Sometimes there is no science to losing on the big stage.
IT'S remarkable how often in recent AFL history a team officially the best-performed over the course of a season has failed to emerge with the prize the previous six months have suggested it would.
But for one bizarre bounce of a football away from St Kilda's Stephen Milne on grand final day 2010, the past five AFL premierships would now have been won by teams which hadn't finished the regular season on top of the ladder.
Hawthorn's demise on Saturday at the hands of Sydney put it in company it would rather not keep: Geelong in 2008, St Kilda the following year and Collingwood 12 months ago - all sides that had headed their rivals to the end of the regular season only to emerge four weeks later with nothing to show for it.
At least those examples should give the shattered Hawks heart that there's still a flag chance or two left in them; the Cats rebounding to win a flag in 2009, St Kilda reaching a grand final again within 12 months.
Perhaps, more significantly, they're also all good examples of, in football terms, not throwing the baby out with the bathwater.
You can analyse, theorise and pore over all the science you like in football, but sometimes, like on Saturday, the explanations are nothing more complex than some missed chances, or a handful of players who've been solid contributors in 20-plus previous games having a poor day when it matters most.
The statistics from the grand final make for plenty of Hawthorn frustration. There are not too many games you're going to lose having won the inside-50 count 61-43, the clearances 58-35 and contested possession 170-144, an accepted equation for victory on the scoreboard as well.
Perhaps the most pivotal stats for the Hawks, though, were a form of cause and effect, Sydney racking up 109 tackles to 83, Hawthorn also losing the uncontested ball count, seldom allowed to get its run, flow and precise kicking game going. That impacted on the scoreboard, too, enough of those sprayed shots at goal coming under fierce pressure.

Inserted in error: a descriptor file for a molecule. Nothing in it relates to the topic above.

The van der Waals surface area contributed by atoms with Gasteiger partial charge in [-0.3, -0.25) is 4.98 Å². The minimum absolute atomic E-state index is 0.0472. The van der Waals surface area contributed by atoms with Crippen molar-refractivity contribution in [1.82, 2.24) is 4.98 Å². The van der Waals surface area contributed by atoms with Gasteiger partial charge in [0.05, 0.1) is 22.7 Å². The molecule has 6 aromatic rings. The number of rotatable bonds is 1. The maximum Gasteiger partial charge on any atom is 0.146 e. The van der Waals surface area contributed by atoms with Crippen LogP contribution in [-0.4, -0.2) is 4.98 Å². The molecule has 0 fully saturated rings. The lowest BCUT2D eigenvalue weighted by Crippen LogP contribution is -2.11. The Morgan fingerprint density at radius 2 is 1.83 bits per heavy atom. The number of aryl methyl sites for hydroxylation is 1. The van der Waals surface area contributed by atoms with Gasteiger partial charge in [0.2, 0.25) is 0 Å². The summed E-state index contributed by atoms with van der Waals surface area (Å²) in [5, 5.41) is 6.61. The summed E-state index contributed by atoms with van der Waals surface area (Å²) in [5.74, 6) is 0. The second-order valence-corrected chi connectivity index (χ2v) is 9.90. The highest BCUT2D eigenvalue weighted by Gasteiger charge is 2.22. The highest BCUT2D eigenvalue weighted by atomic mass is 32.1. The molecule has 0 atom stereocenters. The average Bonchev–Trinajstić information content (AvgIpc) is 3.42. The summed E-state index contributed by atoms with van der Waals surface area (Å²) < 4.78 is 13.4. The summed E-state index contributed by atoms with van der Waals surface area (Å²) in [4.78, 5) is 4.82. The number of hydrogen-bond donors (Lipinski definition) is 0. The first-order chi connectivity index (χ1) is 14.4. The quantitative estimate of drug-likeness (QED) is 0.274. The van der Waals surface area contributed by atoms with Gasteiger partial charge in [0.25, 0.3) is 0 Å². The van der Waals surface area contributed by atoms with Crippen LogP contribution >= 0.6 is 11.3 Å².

The problem for Hawthorn as it picks through the wreckage of its premiership hopes is those flaws on Saturday are hardly ongoing issues. In fact, anything but.
The Hawks ranked No. 1 in the AFL for uncontested possession, No. 1 for points scored, and while only 10th for accuracy, were second only to Adelaide for percentage of goals from inside-50 entries, in which they also ranked a clear No. 1.
Yes, they could perhaps spend even more time on goal-kicking practice, but sheer weight of opportunity has almost been enough to see them home.
And there are plenty of forwards who'll tell you that all the goal-kicking practice in the world can't adequately replicate the circumstances of match day, particularly one as big as Saturday.
Nor is it any coincidence that the losing of the uncontested battle came on the back of relatively quiet days from the likes of Grant Birchall, Matt Suckling, Clinton Young and Isaac Smith. Up forward, meanwhile, Paul Puopolo completed a poor finals series, while Jarryd Roughead couldn't exert enough influence either on the scoreboard or in his mobile rucking role.
Those were the grand final Achilles heels for Hawthorn we hadn't counted on. And the most frequently discussed potential concern for the Hawks in the lead-up, key defender Ryan Schoenmakers, ended up having a decent afternoon.
Another big-bodied defender wouldn't hurt, though. If the Hawks decide to invest more faith in junior ruckman Max Bailey, Roughead could feasibly play that role, or at least return to the forward line on a more permanent basis. But it's not as though there are obvious holes in the Hawthorn structure.
The Hawks' biggest challenge now will simply be one of psychology. Of finding a way to will themselves through another pre-season slog and six months of competition knowing that like 2012, they could do just about everything right and still fall at the final hurdle.
But Geelong, the side they usurped in 2008, managed it.
The Cats' despair then might have been even deeper than Hawthorn's now, having lost just one game of 24 until the biggest of all. Instead, it became a driving force, pushing them over the line in another nail-biting finish against St Kilda 12 months later.
Channel that, and there's no reason Hawthorn can't also turn the pain it feels now into something a lot more palatable.